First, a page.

“The last five quarterly markets, the state has struggled to sell the permits it wanted to make available,” Cullenward said. “Prices are low, revenue isn’t coming in, and there’s frankly a lot of challenges associated with that market structure.”

The new proposal establishes another cap-and-trade program — which will extend either until 2030 or until the state meets its 40 percent emissions reduction goal, whichever comes first — with some notable updates intended to make it more effective and more socially responsible.

For instance, it would also fund a special program that would return a certain amount of the revenue it raises to the public in the form of rebates. The exact details of this program, and how the money would be distributed, are still in the works — the proposal also establishes an advisory committee to help make those decisions. But the program is likely to particularly benefit low-income communities, Cullenward noted.

“Because poor people use relatively little energy and emit relatively little carbon, it turns out these kinds of processes … tend to produce a progressive impact on people who live in the state,” he said.

And according to Michael Wara, an energy and environmental law expert at Stanford University, who also advised the development of the proposal, moving to extend the state’s cap-and-trade program, rather than allowing it to expire, is an ambitious move in the first place.

“This is really a discussion about what do we do next, and any program that comes next is going to have to be enacted by the legislature,” he told The Washington Post. “The alternative to not extending carbon pricing is really command and control regulation.”

The proposal also requires more legislative effort than the previous cap-and-trade program did when it passed. The original program was established by a simple majority vote — but since then, “the voters approved changes to the rules on how new programs that raise revenue can be passed,” according to Cullenward. The new proposal will likely require a two-thirds majority vote to pass — a requirement that could make the legislation’s passage more challenging, but will also insulate it against legal challenges in the future, he said.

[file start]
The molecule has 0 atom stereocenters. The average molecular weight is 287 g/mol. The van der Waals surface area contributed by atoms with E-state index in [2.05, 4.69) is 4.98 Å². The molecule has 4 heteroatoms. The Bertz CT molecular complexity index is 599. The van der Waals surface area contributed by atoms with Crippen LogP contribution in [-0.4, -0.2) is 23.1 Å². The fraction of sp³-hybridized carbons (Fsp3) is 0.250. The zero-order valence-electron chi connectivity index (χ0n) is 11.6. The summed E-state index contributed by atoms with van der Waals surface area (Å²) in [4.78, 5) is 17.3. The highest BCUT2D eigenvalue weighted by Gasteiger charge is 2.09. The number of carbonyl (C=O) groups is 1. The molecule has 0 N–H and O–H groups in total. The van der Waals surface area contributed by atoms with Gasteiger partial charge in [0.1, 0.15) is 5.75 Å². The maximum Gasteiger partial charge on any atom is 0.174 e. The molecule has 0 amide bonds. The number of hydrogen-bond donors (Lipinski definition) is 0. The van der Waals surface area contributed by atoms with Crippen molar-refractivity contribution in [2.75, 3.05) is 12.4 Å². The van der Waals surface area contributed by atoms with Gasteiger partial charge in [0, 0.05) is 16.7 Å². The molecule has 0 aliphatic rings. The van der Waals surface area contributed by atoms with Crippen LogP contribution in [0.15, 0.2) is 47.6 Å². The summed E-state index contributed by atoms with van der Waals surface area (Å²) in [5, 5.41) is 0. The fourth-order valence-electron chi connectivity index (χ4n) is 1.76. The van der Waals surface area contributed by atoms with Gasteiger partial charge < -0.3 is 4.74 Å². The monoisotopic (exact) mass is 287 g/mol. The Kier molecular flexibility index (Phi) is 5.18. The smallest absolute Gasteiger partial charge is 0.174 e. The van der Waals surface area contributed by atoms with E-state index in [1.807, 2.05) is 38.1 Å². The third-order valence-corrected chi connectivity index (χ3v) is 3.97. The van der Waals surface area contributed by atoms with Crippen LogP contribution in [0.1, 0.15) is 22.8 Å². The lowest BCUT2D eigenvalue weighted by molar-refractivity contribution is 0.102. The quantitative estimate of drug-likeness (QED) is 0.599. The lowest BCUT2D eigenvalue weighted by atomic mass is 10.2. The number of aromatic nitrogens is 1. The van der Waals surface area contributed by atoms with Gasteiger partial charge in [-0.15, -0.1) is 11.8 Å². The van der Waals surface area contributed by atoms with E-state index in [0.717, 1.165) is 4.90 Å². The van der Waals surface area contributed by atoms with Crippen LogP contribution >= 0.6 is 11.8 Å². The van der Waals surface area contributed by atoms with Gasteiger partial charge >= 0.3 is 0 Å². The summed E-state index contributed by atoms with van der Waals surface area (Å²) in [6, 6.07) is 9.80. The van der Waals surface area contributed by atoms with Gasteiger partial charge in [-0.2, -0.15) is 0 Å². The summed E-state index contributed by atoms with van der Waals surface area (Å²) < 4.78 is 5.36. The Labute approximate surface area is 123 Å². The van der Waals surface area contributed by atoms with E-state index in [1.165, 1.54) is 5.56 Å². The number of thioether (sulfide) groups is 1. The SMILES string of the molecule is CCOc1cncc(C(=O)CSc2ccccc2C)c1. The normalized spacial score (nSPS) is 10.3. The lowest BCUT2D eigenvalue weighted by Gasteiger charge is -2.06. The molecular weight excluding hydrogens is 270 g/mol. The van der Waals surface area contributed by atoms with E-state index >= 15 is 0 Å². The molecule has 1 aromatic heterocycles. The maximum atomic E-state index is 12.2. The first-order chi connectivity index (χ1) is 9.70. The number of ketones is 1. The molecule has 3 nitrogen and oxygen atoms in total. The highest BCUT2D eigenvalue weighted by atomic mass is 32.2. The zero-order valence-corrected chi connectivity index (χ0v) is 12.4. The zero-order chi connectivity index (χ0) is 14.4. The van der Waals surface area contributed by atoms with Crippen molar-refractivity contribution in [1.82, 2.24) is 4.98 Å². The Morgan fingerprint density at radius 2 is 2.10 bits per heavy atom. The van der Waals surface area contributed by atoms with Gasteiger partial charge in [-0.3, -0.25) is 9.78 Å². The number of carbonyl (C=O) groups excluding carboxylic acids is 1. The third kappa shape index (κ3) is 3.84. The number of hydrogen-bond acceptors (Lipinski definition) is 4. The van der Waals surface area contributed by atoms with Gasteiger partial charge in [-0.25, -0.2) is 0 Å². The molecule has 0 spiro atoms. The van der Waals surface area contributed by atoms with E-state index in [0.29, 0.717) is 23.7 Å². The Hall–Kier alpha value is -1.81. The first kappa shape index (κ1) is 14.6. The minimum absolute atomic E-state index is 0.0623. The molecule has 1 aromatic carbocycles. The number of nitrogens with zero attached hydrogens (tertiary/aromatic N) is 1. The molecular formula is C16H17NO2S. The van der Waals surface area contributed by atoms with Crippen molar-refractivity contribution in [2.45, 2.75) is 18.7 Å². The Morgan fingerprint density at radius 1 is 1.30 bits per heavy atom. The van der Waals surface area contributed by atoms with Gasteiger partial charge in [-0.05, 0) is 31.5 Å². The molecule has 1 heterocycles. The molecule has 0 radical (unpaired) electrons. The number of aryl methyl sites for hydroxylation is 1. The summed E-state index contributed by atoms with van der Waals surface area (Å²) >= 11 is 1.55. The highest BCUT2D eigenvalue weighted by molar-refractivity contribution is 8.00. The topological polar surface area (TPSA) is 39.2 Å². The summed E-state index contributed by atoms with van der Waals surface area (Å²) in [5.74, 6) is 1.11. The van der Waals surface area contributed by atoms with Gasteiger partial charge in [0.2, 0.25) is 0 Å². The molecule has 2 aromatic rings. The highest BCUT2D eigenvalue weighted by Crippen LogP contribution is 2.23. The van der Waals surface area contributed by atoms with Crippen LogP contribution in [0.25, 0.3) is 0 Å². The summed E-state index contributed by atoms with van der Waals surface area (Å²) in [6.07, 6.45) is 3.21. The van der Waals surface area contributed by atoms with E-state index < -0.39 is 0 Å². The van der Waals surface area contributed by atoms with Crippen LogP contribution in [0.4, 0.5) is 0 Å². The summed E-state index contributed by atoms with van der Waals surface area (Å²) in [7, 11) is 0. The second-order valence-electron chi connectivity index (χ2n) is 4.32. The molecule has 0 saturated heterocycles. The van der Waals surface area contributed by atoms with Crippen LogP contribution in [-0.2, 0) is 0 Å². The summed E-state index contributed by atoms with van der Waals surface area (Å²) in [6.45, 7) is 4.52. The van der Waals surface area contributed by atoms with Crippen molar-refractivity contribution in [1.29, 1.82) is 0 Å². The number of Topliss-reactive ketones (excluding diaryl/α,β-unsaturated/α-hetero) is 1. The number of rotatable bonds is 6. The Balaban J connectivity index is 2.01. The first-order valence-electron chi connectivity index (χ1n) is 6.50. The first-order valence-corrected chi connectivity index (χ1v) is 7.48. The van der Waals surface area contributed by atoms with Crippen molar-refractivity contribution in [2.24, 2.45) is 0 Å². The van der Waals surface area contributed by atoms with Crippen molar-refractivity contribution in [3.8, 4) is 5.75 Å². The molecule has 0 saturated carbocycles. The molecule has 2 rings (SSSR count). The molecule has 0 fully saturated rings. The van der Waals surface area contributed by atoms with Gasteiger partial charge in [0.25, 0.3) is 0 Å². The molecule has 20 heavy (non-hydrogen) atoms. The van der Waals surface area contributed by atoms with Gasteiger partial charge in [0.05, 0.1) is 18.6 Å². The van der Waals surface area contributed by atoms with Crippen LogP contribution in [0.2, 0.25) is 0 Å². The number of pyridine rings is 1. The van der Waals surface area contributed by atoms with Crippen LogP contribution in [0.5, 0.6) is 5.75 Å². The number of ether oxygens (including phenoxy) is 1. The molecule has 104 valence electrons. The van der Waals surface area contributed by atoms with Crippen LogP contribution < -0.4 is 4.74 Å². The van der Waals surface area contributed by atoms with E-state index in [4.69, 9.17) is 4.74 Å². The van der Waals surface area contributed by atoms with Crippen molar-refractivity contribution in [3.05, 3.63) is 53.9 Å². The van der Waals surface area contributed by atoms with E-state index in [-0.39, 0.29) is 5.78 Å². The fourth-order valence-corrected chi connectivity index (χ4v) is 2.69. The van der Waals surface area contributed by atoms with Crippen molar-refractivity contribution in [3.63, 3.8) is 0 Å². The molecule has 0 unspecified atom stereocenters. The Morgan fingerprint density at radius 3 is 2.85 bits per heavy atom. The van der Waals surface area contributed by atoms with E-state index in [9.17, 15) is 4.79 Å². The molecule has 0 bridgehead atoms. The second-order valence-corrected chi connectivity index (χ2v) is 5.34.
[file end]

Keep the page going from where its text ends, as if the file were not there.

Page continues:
The proposal isn’t the only climate-related legislation that’s been introduced this week. A separate bill, announced Tuesday by de León, proposes an ambitious new energy target requiring the state to generate 100 percent of its electricity sold at retail from renewable sources by the year 2045. Its current targets include a goal of generating 50 percent of its electricity from renewables by the year 2030.

For the time being, though, there have been few other proposals discussed that would address a replacement for the current cap-and-trade program, Cullenward added. Absent another plan, he said, his concern would be that after 2020 “nothing happens” — an even more significant concern for environmentalists at a time when the federal government has begun rolling back numerous environmental and climate regulations established under the Obama administration.

“Given the fact that what is happening today with the climate change deniers as well as climate change liars in Washington, it’s absolutely imperative that we move forward with an extension, with the necessary modifications and reforms that are necessary,” de León said at Monday’s news conference. “The world is watching very closely what we’re doing here in California.”